The Wall Street Journal printed a long front-page article yesterday on Microsoft's back-door dealing to have lawsuits brought against Google for alleged "anti-trust" violations. In other words, Microsoft is jealous, is beaten, is whining, and is going after Google with the guns of government.
This is wretched, of course, and straight out of "Atlas Shrugged." But Google committed a similar breach of morality against Microsoft just last year when Google piled on in a European Union investigation against Microsoft and its browser. Here's my letter to the WSJ editor on the article.
The Monday article on Google and Microsoft sparring over antitrust issues had my full empathy for Google until, halfway through the article, I was reminded by the writers that Google had piled on during the European Union’s immoral crusade against Microsoft’s private property in 2009.
I recollect now that ignominious moment when Google manqué decided to join the wolves attacking a giant simply because the giant had earned its size by privately (not by government fiat) selling products and services that millions of people around the world freely chose to buy, including an attached browser.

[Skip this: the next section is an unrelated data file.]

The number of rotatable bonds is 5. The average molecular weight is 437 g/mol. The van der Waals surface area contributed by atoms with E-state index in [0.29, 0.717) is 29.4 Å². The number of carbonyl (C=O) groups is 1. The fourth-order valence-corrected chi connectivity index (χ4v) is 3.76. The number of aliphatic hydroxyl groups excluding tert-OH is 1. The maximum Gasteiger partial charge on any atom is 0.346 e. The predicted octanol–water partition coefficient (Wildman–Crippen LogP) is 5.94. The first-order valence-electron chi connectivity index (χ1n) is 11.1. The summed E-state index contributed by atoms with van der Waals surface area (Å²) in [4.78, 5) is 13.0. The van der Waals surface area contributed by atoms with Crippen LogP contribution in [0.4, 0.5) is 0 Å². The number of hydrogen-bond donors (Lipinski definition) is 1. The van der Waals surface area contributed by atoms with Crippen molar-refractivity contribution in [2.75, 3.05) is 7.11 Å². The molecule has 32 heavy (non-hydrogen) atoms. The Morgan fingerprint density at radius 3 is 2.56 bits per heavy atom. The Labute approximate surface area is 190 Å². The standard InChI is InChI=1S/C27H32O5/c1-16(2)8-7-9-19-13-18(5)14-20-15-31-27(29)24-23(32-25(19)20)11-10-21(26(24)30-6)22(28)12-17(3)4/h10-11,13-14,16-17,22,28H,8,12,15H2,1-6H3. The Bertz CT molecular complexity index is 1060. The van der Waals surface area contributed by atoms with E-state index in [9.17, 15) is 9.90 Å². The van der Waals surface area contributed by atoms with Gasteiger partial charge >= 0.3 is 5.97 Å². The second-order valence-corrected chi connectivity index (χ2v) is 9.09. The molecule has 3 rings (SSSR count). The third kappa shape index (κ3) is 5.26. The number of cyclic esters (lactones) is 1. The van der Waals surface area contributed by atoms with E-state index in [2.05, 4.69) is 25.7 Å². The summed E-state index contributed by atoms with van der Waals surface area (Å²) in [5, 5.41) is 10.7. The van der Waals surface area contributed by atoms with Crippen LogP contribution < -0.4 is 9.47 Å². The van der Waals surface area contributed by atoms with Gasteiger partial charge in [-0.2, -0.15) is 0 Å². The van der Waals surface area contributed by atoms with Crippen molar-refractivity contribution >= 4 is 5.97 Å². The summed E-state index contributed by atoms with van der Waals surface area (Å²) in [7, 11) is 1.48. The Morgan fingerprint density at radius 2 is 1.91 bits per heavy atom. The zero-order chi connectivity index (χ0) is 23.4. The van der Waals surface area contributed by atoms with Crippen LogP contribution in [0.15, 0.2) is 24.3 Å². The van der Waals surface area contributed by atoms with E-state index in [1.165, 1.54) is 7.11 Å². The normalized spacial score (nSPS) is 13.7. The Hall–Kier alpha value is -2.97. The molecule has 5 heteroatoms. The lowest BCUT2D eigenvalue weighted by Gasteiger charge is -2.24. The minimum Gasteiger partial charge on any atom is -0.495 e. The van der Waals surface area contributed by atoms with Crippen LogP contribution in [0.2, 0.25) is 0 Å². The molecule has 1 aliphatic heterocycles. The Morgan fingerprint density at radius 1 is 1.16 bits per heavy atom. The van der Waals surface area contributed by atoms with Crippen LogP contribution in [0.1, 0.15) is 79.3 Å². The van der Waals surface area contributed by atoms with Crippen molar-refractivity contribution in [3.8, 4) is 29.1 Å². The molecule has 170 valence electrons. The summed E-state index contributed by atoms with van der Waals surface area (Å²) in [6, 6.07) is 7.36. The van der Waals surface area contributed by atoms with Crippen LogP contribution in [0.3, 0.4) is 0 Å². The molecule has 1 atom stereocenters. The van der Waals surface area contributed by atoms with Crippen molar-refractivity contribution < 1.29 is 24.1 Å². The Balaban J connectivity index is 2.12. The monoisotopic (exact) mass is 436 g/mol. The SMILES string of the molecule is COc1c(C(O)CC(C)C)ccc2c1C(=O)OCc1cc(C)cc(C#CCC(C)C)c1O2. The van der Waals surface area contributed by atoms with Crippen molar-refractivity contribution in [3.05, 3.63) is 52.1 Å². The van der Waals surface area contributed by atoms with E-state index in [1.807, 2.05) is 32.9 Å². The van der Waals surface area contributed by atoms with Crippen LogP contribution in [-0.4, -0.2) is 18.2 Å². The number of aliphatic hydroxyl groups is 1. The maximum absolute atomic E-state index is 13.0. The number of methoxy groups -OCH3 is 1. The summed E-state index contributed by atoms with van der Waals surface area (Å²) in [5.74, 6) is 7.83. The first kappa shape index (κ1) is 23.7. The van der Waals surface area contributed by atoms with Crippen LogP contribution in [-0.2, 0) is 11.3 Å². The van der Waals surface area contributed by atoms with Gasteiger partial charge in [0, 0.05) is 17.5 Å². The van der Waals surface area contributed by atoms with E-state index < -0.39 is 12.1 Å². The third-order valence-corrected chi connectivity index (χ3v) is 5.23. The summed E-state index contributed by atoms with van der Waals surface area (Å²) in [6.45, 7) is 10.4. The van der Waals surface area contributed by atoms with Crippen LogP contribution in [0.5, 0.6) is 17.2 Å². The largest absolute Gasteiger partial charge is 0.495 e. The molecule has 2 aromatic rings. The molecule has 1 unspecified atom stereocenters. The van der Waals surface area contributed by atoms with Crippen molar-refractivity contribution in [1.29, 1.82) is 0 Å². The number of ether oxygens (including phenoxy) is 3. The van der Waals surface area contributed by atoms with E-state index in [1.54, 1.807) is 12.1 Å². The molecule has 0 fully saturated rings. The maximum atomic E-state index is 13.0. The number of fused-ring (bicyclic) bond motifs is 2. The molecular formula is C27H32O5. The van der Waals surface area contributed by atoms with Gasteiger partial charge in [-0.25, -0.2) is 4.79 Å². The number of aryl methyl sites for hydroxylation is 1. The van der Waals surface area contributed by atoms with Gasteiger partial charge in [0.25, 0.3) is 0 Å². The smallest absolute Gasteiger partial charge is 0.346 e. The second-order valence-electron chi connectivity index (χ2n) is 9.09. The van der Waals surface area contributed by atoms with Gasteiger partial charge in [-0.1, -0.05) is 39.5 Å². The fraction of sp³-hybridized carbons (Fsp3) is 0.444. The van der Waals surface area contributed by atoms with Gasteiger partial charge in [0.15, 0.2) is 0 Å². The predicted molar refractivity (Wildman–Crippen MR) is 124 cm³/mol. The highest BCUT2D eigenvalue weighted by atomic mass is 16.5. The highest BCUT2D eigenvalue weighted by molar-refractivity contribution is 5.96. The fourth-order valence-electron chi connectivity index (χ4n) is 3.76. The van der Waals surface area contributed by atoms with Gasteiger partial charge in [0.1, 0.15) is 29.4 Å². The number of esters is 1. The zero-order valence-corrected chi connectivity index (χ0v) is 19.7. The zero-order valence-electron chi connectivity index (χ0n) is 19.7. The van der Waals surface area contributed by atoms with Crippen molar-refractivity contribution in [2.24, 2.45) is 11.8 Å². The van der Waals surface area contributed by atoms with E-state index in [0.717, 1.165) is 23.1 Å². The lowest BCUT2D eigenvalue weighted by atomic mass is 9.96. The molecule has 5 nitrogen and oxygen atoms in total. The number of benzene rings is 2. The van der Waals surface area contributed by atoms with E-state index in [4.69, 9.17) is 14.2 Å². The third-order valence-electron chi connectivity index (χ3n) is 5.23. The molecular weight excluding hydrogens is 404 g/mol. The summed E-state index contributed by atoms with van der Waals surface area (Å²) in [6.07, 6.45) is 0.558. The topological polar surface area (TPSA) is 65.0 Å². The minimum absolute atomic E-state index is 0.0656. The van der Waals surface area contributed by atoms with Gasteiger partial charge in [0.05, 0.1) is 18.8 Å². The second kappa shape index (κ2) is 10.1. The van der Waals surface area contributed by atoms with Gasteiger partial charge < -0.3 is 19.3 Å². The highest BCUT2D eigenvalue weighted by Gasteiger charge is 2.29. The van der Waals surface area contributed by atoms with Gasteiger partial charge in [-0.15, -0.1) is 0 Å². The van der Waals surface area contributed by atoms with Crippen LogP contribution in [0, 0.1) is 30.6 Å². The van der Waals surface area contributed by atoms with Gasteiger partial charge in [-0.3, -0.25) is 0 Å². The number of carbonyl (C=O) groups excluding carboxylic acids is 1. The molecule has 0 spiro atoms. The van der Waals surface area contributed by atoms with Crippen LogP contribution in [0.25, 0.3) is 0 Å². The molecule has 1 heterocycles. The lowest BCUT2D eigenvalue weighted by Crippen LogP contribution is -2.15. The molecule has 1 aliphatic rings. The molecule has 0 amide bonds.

This type of hypocrisy is what happens to many of even the best businesses because of anti-trust demagoguery, wherein government officials arbitrarily decide when a company has allegedly gotten too big for its britches, when a company has allegedly become too successful and still presumes (Imagine that!) to set its own terms for sale instead of a demagogue.
The Sherman anti-trust act of 1890 and its wretched progeny have left big business to the immoral whimsy of the concentration camp guard for too long. All anti-trust legislation must be abolished – primarily to honor private property, but also to take away a bludgeon whose only purpose is to make big men submit and to line the pockets of bureaucrats with booty they enjoy calling “fines.”